Fashion waste is costing the global economy more than $400 BILLION every year, according to a recent industry report.
And this is just the economic impact of fashion waste.
It also leads to environmental disasters.
How much clothing is thrown away each year?
On average, consumers throw away 60% on their clothes in the first year.
In 2020 an estimated 18.6 million tones of clothing will end up in a landfill.
The Ellen Macarthur Foundation has reported that if the trend continues, over 150 million tonnes of clothing waste will clog landfills by 2050.
With each second that passes by, a truck worth of fabric is piled into a landfill.
An average dump truck is 76 cubic metres in diameter.
A commercial dump truck holds 10-14 cubic yards of dirt.
That means, EVERY SECOND you’re reading this article 7.6 to 10 cubic meters of fabric is being dumped.
It also means that fashion is a massive contributor to the 1.2 billion tones of greenhouse gas emissions released each year.
SHOCKING, isn’t it?
But the data released about the fashion industry doesn’t get much better upon further reading.
Fashion waste problem
Clothing manufacturing creates over half a million tonnes of microfibre pollution that ends in the ocean.
It is the equivalent to 50 billion plastic bottles, each year.
We’re all aware of the plastic ocean problem!
A recent worldwide scale study has identified microplastics in commercial table salts within 16 countries on six continents.
Even worse, microplastic has been found in everyday foods such as beer, honey, and even sugar
However, the problem with fashion is BEYOND textile waste.
In one of the biggest stories surrounding luxury fashion in 2018, insight reporters disclosed that Burberry burned £40m worth of merchandise.
The brand wanted to retain brand exclusivity while keeping stock scarcity high.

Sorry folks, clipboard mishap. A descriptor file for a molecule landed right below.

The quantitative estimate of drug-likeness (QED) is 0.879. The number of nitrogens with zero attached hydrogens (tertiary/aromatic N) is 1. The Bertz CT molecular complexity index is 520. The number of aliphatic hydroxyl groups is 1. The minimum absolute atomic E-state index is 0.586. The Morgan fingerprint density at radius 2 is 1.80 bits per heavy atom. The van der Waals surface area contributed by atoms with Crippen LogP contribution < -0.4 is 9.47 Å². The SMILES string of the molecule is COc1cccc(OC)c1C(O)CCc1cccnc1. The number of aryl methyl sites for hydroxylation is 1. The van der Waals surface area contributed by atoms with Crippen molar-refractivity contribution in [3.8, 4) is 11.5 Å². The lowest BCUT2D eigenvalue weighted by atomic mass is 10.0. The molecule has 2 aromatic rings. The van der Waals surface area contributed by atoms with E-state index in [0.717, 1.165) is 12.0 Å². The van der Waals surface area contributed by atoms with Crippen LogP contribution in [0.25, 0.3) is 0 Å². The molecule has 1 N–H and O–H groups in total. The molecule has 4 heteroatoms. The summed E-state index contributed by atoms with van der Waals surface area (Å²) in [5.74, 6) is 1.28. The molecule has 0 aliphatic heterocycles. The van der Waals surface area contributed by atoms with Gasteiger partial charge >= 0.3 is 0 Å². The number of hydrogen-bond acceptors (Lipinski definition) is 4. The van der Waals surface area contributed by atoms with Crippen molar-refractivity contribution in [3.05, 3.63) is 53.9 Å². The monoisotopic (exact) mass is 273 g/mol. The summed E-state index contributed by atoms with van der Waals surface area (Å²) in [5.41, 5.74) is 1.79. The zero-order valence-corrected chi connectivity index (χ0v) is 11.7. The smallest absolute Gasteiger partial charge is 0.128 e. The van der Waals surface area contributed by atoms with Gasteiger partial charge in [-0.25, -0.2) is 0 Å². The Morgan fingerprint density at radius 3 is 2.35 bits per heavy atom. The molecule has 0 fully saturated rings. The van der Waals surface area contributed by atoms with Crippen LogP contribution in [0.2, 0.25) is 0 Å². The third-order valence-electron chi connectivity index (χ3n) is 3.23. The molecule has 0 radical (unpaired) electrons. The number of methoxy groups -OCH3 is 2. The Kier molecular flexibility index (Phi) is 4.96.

Just imagine the negative impact the CO2 and other gasses emission had on the environment.
The scandal had left Burberry reconsidering their garment waste management strategy.
Now the label is using discarded and unwanted stock and upcycle them into new creations.
Fast Fashion Problem
The luxury segment isn’t solely to blame for the industry’s negative impact on the environment.
The biggest problem is fast fashion.
Partly due to social influencer marketing, the fashion industry has changed dramatically.
“Right now, customers no longer shop by season; they shop by influencers,” said Laurenti Arnault, CEO of Wardrobe of Tomorrow, an online marketplace dedicated exclusively to sustainable luxury brands.
And that’s so true. Social media has created and reinforced the fast fashion business model.
People want to keep up with celebrities and their looks and styles. As a result, the fashion industry has DOUBLED its production in the last 15 years.
In the same time, the times we wear garments before we throw them away has HALVED!
The pressure of social media has left the industry in a serious battle of supply and demand.
But, quenching one’s stylistic thirst comes at a huge price. The manufacturing process behind fast fashion is scary.
For example, textile dyeing alone is the second highest contributor to water pollution, after agriculture.
Furthermore, fast-fashion creates, annually, over $500 bn worth of waste.
The waste comes from discarded materials, under-utilised clothing, and lack of recycling processes in place.
It is heartbreaking seeing the level of impact fast fashion has on the environment…
… all for the sake of ‘looking good’.
So how do we end the vicious circle of fashion waste?
How do we, and manufacturers, work towards reducing the fashion industry pollution?
Waste Management In Fashion Industry
The are several initiatives, both the industry and consumers can take, to combat fashion waste.
Here is how to tackle the problem of FASHION WASTE.Recommend0 recommendationsPublished in